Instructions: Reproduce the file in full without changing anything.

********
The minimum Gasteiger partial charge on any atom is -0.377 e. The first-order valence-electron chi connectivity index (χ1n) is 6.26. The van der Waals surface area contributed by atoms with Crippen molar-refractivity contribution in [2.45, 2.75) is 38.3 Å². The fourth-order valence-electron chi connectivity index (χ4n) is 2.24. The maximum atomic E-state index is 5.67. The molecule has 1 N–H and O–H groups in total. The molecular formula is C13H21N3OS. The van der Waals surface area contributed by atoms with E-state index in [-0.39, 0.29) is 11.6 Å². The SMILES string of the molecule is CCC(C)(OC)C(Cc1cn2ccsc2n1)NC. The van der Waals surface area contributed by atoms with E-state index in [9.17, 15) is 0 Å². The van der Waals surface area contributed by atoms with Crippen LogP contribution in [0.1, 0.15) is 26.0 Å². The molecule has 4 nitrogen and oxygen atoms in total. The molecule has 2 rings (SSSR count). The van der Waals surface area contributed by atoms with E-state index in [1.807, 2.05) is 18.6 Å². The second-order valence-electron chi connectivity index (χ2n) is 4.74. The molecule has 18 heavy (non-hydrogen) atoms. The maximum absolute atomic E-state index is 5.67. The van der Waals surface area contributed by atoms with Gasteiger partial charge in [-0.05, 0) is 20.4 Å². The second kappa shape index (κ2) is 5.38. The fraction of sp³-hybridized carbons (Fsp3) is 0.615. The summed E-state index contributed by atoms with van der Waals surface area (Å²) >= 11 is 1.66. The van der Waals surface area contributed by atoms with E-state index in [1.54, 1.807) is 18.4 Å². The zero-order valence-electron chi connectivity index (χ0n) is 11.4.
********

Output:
The minimum Gasteiger partial charge on any atom is -0.377 e. The first-order valence-electron chi connectivity index (χ1n) is 6.26. The van der Waals surface area contributed by atoms with Crippen molar-refractivity contribution in [2.45, 2.75) is 38.3 Å². The fourth-order valence-electron chi connectivity index (χ4n) is 2.24. The maximum atomic E-state index is 5.67. The molecule has 1 N–H and O–H groups in total. The molecular formula is C13H21N3OS. The van der Waals surface area contributed by atoms with E-state index in [-0.39, 0.29) is 11.6 Å². The SMILES string of the molecule is CCC(C)(OC)C(Cc1cn2ccsc2n1)NC. The van der Waals surface area contributed by atoms with E-state index in [9.17, 15) is 0 Å². The van der Waals surface area contributed by atoms with Crippen LogP contribution in [0.1, 0.15) is 26.0 Å². The molecule has 4 nitrogen and oxygen atoms in total. The molecule has 2 rings (SSSR count). The van der Waals surface area contributed by atoms with E-state index in [1.807, 2.05) is 18.6 Å². The second-order valence-electron chi connectivity index (χ2n) is 4.74. The molecule has 18 heavy (non-hydrogen) atoms. The maximum absolute atomic E-state index is 5.67. The van der Waals surface area contributed by atoms with Gasteiger partial charge in [-0.05, 0) is 20.4 Å². The second kappa shape index (κ2) is 5.38. The fraction of sp³-hybridized carbons (Fsp3) is 0.615. The summed E-state index contributed by atoms with van der Waals surface area (Å²) >= 11 is 1.66. The van der Waals surface area contributed by atoms with E-state index in [1.54, 1.807) is 18.4 Å². The zero-order valence-electron chi connectivity index (χ0n) is 11.4.